This book examines the domestic electoral consequences of the economic and financial crisis in Europe, particularly in those countries where the crisis manifested itself more devastatingly: the Southern European countries of Greece, Italy, Portugal, and Spain, as well as Iceland and Ireland. On the surface, the electoral consequences of the crisis seem largely similar, having resulted, in these countries, in large electoral losses for incumbents, as the most elementary versions of "economic voting" theory would have us expect. However, behind this fundamental similarity, important differences emerge. Whilst in some cases, on the basis of post-election surveys, it is possible to see that the "crisis elections" followed a previous pattern of performance-oriented voters, with no major changes either in known predictors of electoral choices or in basic party system properties, other elections brought the emergence of new parties, new issues and cleavages, altering patterns of political competition.
By examining these different outcomes by comparing the "crisis elections" with previous ones, this book takes into account their timing relative to different stages of crisis. It also scrutinises party strategies and campaign dynamics, particularly as governments attempted (and sometimes succeeded) in framing events and proposals so as to apportion responsibility for economic outcomes.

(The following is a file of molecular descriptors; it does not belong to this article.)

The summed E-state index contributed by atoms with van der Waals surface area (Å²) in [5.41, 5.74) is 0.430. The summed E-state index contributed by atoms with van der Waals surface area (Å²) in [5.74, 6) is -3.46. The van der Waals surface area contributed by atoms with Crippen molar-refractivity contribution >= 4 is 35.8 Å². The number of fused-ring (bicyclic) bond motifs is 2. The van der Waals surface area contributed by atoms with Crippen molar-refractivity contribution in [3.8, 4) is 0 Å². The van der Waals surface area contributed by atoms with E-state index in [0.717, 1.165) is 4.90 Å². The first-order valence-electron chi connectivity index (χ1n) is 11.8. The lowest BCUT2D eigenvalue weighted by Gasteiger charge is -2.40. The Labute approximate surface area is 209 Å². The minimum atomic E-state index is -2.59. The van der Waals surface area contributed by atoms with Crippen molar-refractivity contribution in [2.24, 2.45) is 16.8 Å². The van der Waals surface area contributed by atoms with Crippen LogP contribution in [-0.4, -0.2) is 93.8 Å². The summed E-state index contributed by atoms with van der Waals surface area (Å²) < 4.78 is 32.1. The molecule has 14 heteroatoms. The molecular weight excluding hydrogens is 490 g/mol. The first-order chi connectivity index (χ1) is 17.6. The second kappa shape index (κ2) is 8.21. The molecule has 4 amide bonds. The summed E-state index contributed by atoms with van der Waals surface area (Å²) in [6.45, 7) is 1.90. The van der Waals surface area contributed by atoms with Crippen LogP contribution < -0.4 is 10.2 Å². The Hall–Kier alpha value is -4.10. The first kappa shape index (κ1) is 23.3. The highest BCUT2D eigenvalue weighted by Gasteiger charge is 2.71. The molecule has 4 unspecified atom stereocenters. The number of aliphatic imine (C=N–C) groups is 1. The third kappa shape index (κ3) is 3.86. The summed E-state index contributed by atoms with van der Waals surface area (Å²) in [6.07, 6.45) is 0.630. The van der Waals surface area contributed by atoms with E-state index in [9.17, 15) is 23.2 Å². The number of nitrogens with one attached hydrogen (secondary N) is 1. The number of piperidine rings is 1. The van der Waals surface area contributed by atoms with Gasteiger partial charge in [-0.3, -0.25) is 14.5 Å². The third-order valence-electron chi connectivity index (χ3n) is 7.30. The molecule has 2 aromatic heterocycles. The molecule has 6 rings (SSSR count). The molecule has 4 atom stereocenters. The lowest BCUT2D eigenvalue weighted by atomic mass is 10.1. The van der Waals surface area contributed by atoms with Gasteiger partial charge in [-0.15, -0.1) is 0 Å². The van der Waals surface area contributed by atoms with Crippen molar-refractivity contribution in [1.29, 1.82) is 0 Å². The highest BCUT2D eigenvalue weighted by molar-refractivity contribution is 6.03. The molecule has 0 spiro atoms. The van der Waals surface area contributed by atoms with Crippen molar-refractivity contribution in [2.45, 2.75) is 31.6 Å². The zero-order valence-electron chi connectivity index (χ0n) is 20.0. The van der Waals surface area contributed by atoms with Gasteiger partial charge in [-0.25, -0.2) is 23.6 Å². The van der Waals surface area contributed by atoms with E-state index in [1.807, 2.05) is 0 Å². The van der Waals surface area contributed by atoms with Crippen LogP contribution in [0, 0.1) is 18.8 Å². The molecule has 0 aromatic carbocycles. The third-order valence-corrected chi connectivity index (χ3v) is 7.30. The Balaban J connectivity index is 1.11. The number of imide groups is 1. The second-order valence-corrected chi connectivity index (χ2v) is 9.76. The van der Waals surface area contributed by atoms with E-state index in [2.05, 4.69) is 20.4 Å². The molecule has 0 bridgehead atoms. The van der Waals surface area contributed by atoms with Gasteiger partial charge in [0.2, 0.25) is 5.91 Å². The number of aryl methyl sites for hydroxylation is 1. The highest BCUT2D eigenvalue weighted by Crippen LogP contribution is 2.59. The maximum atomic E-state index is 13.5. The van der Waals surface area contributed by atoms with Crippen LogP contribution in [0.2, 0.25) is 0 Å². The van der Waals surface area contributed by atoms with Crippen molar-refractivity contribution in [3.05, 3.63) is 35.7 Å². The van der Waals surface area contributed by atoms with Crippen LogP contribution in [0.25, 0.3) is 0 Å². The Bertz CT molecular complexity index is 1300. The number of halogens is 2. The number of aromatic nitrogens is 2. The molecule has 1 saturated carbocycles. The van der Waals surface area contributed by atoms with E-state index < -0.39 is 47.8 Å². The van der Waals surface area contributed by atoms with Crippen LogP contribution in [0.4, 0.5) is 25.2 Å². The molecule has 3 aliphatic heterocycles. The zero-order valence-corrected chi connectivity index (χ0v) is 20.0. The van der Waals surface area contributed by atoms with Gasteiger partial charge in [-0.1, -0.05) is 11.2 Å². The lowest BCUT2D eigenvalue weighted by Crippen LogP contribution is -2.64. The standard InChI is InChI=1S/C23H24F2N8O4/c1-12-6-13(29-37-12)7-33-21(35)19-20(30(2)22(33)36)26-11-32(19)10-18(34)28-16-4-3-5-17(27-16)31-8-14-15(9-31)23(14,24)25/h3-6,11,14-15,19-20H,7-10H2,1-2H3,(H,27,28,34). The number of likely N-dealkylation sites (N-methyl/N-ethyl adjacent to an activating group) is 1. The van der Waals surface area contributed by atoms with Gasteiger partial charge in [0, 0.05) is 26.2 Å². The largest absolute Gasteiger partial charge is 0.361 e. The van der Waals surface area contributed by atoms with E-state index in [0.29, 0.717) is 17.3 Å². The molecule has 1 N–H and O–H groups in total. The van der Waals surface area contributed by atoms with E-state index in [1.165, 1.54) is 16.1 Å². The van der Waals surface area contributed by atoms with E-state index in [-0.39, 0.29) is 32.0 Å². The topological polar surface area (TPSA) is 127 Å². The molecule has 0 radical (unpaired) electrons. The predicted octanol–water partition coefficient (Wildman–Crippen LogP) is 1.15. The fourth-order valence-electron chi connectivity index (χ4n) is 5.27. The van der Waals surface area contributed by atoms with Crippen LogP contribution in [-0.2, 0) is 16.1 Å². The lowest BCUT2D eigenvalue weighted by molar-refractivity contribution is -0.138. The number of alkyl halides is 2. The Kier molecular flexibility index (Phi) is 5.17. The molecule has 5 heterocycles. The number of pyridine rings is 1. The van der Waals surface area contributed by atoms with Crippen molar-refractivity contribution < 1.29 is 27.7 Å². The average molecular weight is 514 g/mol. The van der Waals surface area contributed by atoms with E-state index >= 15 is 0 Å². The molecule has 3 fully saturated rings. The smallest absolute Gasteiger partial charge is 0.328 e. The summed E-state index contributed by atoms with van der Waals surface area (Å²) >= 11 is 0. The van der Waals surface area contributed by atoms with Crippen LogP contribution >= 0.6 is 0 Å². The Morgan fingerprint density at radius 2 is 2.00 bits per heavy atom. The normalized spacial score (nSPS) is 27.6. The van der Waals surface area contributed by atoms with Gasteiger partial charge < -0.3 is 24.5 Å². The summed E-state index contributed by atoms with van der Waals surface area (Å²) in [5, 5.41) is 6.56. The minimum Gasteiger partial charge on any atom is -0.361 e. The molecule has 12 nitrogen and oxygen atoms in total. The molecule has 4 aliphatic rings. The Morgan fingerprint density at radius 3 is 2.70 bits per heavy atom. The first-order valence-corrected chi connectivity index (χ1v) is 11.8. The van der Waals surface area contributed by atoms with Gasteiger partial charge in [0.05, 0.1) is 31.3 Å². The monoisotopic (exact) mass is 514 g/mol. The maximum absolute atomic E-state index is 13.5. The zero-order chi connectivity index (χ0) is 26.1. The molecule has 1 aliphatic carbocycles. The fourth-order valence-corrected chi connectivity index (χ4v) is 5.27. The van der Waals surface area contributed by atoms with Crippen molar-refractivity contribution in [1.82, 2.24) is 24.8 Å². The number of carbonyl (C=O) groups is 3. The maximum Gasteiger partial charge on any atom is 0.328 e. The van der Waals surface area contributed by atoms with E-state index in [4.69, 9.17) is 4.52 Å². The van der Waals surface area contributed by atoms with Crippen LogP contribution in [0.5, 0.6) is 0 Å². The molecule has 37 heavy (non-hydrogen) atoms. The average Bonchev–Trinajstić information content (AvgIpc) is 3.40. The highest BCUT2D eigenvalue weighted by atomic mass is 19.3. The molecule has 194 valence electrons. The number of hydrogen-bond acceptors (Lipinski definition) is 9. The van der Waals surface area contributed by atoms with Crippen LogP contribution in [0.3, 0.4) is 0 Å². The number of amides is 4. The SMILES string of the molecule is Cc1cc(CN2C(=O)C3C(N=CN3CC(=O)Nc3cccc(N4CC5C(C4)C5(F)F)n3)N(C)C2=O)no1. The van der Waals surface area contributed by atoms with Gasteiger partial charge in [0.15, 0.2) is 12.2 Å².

This book was originally published as a special issue of the Journal of Elections, Public Opinion and Parties.
Table of Contents
1. Introduction – Financial Crisis, Austerity, and Electoral Politics
Pedro C. Magalhães
2. The Collapse: Economic Considerations in Vote Choice in Iceland
Indridi H. Indridason
3. A Conservative Revolution: The Electoral Response to Economic Crisis in Ireland
Michael Marsh and Slava Mikhaylov
4. The Elections of the Great Recession in Portugal: Performance Voting under a Blurred Responsibility for the Economy
Pedro C. Magalhães
5. The Incumbent Electoral Defeat in the 2011 Spanish National Elections: The Effect of the Economic Crisis in an Ideological Polarized Party System
6. Dealignment, De-legitimation and the Implosion of the Two- Party System in Greece: The Earthquake Election of 6 May 2012
Eftichia Teperoglou and Emmanouil Tsatsanis
7. The Political Consequences of Blame Attribution for the Economic Crisis in the 2013 Italian National Election
Pedro C. Magalhães is principal researcher in the Institute of Social Sciences at the University of Lisbon, Portugal. His research interests include public opinion, voting behaviour, political attitudes, and judicial politics.